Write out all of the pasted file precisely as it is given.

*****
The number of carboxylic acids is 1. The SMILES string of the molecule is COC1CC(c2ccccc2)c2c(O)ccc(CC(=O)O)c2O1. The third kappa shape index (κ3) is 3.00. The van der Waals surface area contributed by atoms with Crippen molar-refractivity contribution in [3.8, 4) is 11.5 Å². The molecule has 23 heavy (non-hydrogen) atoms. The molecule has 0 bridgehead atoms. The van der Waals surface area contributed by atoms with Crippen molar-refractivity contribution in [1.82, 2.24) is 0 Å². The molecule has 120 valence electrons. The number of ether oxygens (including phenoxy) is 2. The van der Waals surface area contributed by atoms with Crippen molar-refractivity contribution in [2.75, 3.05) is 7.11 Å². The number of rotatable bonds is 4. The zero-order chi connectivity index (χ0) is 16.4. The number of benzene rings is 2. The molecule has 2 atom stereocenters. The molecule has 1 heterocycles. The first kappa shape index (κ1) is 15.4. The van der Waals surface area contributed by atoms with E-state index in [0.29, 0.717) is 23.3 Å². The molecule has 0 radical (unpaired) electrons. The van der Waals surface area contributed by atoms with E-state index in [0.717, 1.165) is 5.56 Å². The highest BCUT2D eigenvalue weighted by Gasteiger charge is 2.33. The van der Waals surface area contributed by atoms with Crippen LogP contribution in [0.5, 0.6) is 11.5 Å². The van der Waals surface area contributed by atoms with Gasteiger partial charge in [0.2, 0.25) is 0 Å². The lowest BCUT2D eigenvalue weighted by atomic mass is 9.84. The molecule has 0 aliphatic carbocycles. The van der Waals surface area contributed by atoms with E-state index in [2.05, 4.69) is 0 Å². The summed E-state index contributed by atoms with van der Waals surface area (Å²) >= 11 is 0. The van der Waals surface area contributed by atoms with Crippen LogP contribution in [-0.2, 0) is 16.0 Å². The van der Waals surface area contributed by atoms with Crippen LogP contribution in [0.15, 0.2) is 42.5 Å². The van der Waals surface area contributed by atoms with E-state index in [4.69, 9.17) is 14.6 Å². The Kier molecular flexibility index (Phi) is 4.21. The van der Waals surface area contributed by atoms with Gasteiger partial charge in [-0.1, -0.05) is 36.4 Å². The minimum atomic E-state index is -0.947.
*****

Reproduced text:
The number of carboxylic acids is 1. The SMILES string of the molecule is COC1CC(c2ccccc2)c2c(O)ccc(CC(=O)O)c2O1. The third kappa shape index (κ3) is 3.00. The van der Waals surface area contributed by atoms with Crippen molar-refractivity contribution in [3.8, 4) is 11.5 Å². The molecule has 23 heavy (non-hydrogen) atoms. The molecule has 0 bridgehead atoms. The van der Waals surface area contributed by atoms with Crippen molar-refractivity contribution in [1.82, 2.24) is 0 Å². The molecule has 120 valence electrons. The number of ether oxygens (including phenoxy) is 2. The van der Waals surface area contributed by atoms with Crippen molar-refractivity contribution in [2.75, 3.05) is 7.11 Å². The number of rotatable bonds is 4. The zero-order chi connectivity index (χ0) is 16.4. The number of benzene rings is 2. The molecule has 2 atom stereocenters. The molecule has 1 heterocycles. The first kappa shape index (κ1) is 15.4. The van der Waals surface area contributed by atoms with E-state index in [0.29, 0.717) is 23.3 Å². The molecule has 0 radical (unpaired) electrons. The van der Waals surface area contributed by atoms with E-state index in [0.717, 1.165) is 5.56 Å². The highest BCUT2D eigenvalue weighted by Gasteiger charge is 2.33. The van der Waals surface area contributed by atoms with Crippen LogP contribution in [0.5, 0.6) is 11.5 Å². The van der Waals surface area contributed by atoms with Gasteiger partial charge in [0.2, 0.25) is 0 Å². The lowest BCUT2D eigenvalue weighted by atomic mass is 9.84. The molecule has 0 aliphatic carbocycles. The van der Waals surface area contributed by atoms with E-state index in [2.05, 4.69) is 0 Å². The summed E-state index contributed by atoms with van der Waals surface area (Å²) >= 11 is 0. The van der Waals surface area contributed by atoms with Crippen LogP contribution in [-0.2, 0) is 16.0 Å². The van der Waals surface area contributed by atoms with Crippen LogP contribution in [0.15, 0.2) is 42.5 Å². The van der Waals surface area contributed by atoms with E-state index in [4.69, 9.17) is 14.6 Å². The Kier molecular flexibility index (Phi) is 4.21. The van der Waals surface area contributed by atoms with Gasteiger partial charge in [-0.1, -0.05) is 36.4 Å². The minimum atomic E-state index is -0.947.